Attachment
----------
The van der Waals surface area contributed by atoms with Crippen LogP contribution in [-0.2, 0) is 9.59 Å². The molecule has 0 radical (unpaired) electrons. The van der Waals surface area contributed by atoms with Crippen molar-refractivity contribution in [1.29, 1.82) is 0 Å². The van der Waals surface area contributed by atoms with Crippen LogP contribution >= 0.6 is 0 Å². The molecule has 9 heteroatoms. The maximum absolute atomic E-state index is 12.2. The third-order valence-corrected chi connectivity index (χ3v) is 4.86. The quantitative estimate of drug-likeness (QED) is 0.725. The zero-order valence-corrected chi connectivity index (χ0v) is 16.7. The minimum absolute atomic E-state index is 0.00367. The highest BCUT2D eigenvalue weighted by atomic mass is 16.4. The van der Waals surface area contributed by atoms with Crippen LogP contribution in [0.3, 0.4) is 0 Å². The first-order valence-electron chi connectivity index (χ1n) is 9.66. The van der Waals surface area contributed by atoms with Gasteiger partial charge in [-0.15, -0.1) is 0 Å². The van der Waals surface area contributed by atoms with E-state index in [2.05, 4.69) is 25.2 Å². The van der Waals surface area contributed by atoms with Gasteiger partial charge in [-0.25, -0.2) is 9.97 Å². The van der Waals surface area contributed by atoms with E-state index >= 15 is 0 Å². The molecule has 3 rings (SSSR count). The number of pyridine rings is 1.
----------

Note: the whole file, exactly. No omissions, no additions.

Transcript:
The van der Waals surface area contributed by atoms with Crippen LogP contribution in [-0.2, 0) is 9.59 Å². The molecule has 0 radical (unpaired) electrons. The van der Waals surface area contributed by atoms with Crippen molar-refractivity contribution in [1.29, 1.82) is 0 Å². The van der Waals surface area contributed by atoms with Crippen LogP contribution >= 0.6 is 0 Å². The molecule has 9 heteroatoms. The maximum absolute atomic E-state index is 12.2. The third-order valence-corrected chi connectivity index (χ3v) is 4.86. The quantitative estimate of drug-likeness (QED) is 0.725. The zero-order valence-corrected chi connectivity index (χ0v) is 16.7. The minimum absolute atomic E-state index is 0.00367. The highest BCUT2D eigenvalue weighted by atomic mass is 16.4. The van der Waals surface area contributed by atoms with Crippen LogP contribution in [0.3, 0.4) is 0 Å². The first-order valence-electron chi connectivity index (χ1n) is 9.66. The van der Waals surface area contributed by atoms with Gasteiger partial charge in [-0.15, -0.1) is 0 Å². The van der Waals surface area contributed by atoms with E-state index in [2.05, 4.69) is 25.2 Å². The van der Waals surface area contributed by atoms with Gasteiger partial charge in [-0.25, -0.2) is 9.97 Å². The van der Waals surface area contributed by atoms with E-state index >= 15 is 0 Å². The molecule has 3 rings (SSSR count). The number of pyridine rings is 1.